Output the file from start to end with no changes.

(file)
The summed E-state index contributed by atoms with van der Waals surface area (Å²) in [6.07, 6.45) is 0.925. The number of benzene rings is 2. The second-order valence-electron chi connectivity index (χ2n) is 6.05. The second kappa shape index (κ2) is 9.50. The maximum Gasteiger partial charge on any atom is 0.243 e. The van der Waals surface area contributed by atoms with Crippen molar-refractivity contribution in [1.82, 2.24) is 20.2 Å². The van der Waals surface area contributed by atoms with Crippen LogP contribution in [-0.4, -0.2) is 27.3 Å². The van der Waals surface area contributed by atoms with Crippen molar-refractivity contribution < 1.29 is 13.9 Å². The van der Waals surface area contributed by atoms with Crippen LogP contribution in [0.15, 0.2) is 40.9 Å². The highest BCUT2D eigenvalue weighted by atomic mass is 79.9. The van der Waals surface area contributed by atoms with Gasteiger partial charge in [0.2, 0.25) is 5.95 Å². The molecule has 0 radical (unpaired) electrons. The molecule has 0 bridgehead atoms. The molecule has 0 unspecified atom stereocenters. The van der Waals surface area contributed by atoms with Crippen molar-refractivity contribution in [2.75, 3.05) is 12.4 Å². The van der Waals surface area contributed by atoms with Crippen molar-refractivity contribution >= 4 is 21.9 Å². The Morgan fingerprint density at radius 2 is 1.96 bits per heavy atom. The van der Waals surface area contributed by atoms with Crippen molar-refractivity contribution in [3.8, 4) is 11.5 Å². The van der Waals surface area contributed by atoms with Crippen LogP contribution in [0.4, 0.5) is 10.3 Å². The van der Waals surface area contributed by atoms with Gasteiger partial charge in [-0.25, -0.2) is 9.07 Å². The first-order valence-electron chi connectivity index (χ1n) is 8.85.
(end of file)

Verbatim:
The summed E-state index contributed by atoms with van der Waals surface area (Å²) in [6.07, 6.45) is 0.925. The number of benzene rings is 2. The second-order valence-electron chi connectivity index (χ2n) is 6.05. The second kappa shape index (κ2) is 9.50. The maximum Gasteiger partial charge on any atom is 0.243 e. The van der Waals surface area contributed by atoms with Crippen molar-refractivity contribution in [1.82, 2.24) is 20.2 Å². The van der Waals surface area contributed by atoms with Crippen LogP contribution in [-0.4, -0.2) is 27.3 Å². The van der Waals surface area contributed by atoms with Crippen molar-refractivity contribution < 1.29 is 13.9 Å². The van der Waals surface area contributed by atoms with Crippen LogP contribution in [0.15, 0.2) is 40.9 Å². The highest BCUT2D eigenvalue weighted by atomic mass is 79.9. The van der Waals surface area contributed by atoms with Gasteiger partial charge in [0.2, 0.25) is 5.95 Å². The molecule has 0 radical (unpaired) electrons. The molecule has 0 bridgehead atoms. The molecule has 0 unspecified atom stereocenters. The van der Waals surface area contributed by atoms with Crippen molar-refractivity contribution in [2.75, 3.05) is 12.4 Å². The van der Waals surface area contributed by atoms with Crippen molar-refractivity contribution >= 4 is 21.9 Å². The Morgan fingerprint density at radius 2 is 1.96 bits per heavy atom. The van der Waals surface area contributed by atoms with Crippen molar-refractivity contribution in [3.8, 4) is 11.5 Å². The van der Waals surface area contributed by atoms with Crippen LogP contribution in [0.4, 0.5) is 10.3 Å². The van der Waals surface area contributed by atoms with Gasteiger partial charge in [-0.25, -0.2) is 9.07 Å². The first-order valence-electron chi connectivity index (χ1n) is 8.85.